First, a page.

Tina Cannon emphasized her slogan, “fostering entrepreneurship in Austin,” last Friday, when she officially launched her campaign against incumbent Bill Spelman for the Place 5 Austin City Council seat.
Despite chilly winds and rainfall, about 30 supporters huddled under a covered patio outside Pour House Pub in North Austin as Cannon discussed her desire to bring a small business owner’s perspective to City Hall.
“I want us to put Austin back on the map as a leader in innovation and economic development and growth, and bring back transparency in city government that has been so absent at our City Hall,” said Cannon, noting that her friends and family have encouraged her to run for office over the years. “I’m really trying to lean on my background in business and entrepreneurship … and be a completely new voice.”
An Austinite for almost 20 years, Cannon has worked as an emergency medical technician, financial auditor, and business consultant, according to her campaign website.
Cannon, who on Twitter describes herself as a “start-up addict,” co-founded and sold Lavaca Street Deli, and was the CEO and co-founder of PetsMD.com, an online pet health resource acquired by Pet360.com in 2011. She was also co-founder of Booqoos.com, LOCALoyalty.com, and Book-a-Vet.com.
Cannon is a Democrat and northeast Austin resident who serves as entrepreneur-in-residence at Texas State University and chief operating officer of LOCALoyalty.com, according to her website.
She faces two opponents so far: Spelman, a public affairs professor at the University of Texas at Austin who has been elected to two nonconsecutive terms on the council, and Dominic Chavez, an Army veteran and senior director for external relations at the Texas Higher Education Coordinating Board.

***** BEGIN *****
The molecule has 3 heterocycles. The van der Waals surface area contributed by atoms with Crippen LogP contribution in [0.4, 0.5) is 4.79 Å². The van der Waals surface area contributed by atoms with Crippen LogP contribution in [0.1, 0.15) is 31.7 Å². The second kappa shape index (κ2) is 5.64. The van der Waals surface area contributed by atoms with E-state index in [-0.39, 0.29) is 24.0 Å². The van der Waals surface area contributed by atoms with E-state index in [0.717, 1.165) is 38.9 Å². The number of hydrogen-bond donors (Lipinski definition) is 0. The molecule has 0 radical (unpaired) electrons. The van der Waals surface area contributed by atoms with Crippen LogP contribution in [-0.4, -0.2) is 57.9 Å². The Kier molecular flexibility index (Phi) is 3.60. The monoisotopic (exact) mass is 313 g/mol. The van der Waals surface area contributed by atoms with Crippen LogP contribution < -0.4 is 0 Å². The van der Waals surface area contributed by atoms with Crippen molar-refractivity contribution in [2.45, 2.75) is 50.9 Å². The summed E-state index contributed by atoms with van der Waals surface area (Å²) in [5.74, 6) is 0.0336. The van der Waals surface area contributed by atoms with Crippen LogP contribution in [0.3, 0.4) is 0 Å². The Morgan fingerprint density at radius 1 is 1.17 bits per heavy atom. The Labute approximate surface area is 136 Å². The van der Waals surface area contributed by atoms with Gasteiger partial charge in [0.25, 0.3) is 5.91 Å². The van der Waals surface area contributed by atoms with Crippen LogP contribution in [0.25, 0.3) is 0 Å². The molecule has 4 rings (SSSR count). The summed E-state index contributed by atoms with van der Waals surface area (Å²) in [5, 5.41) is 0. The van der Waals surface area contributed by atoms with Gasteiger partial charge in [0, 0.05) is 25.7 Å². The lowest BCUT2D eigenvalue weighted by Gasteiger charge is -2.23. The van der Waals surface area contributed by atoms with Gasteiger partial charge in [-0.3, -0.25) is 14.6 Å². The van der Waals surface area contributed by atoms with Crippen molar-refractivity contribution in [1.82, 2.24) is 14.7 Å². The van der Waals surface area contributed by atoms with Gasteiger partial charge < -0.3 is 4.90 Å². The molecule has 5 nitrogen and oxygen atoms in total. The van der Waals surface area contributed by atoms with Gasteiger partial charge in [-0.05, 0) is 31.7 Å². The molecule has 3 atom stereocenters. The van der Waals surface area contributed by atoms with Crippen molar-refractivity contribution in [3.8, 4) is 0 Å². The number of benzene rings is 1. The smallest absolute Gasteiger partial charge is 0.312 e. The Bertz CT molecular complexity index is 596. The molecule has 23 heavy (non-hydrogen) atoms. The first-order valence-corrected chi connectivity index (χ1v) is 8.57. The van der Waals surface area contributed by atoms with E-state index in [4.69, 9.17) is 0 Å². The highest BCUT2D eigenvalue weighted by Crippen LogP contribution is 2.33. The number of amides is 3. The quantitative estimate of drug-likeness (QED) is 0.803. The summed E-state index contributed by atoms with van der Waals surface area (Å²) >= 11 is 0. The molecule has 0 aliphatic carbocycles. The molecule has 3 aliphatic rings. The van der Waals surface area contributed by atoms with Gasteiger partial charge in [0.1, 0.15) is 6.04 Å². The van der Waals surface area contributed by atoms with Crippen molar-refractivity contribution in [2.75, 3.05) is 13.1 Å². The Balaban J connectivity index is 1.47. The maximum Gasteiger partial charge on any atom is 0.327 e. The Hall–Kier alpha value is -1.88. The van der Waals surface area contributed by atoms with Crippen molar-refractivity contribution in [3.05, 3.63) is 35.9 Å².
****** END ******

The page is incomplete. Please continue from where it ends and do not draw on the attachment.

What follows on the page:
Chavez announced his intent to run for the Place 5 seat in a February 14 news release, saying his campaign would focus on public safety, workforce education and restoring “financial stewardship to Austin Energy.”
Cannon said she is a proponent of creating City Council districts and supports moving city elections from May to November, arguing it would save money and increase voter turnout.
Bringing high-paying jobs to Austin would be a top priority if elected, Cannon said, and she would look to expand the city’s office of economic development and ensure small business owners have a voice on City Council.
“Currently the focus is on big business, and (city officials) kind of take their eye off the ball on the small independent operator that’s helped make Austin weird and wonderful,” Cannon said. “I’m looking to put something in place that is a resource for the small business operator to turn to, to cut through those layers of bureaucracy.”
She addressed Austin Energy’s proposal to increase electricity rates by 12.5 percent, and said the need for such a large increase is “because of a lack of planning on prior councils to take any initiative to have forethought that energy costs are rising to make any changes.”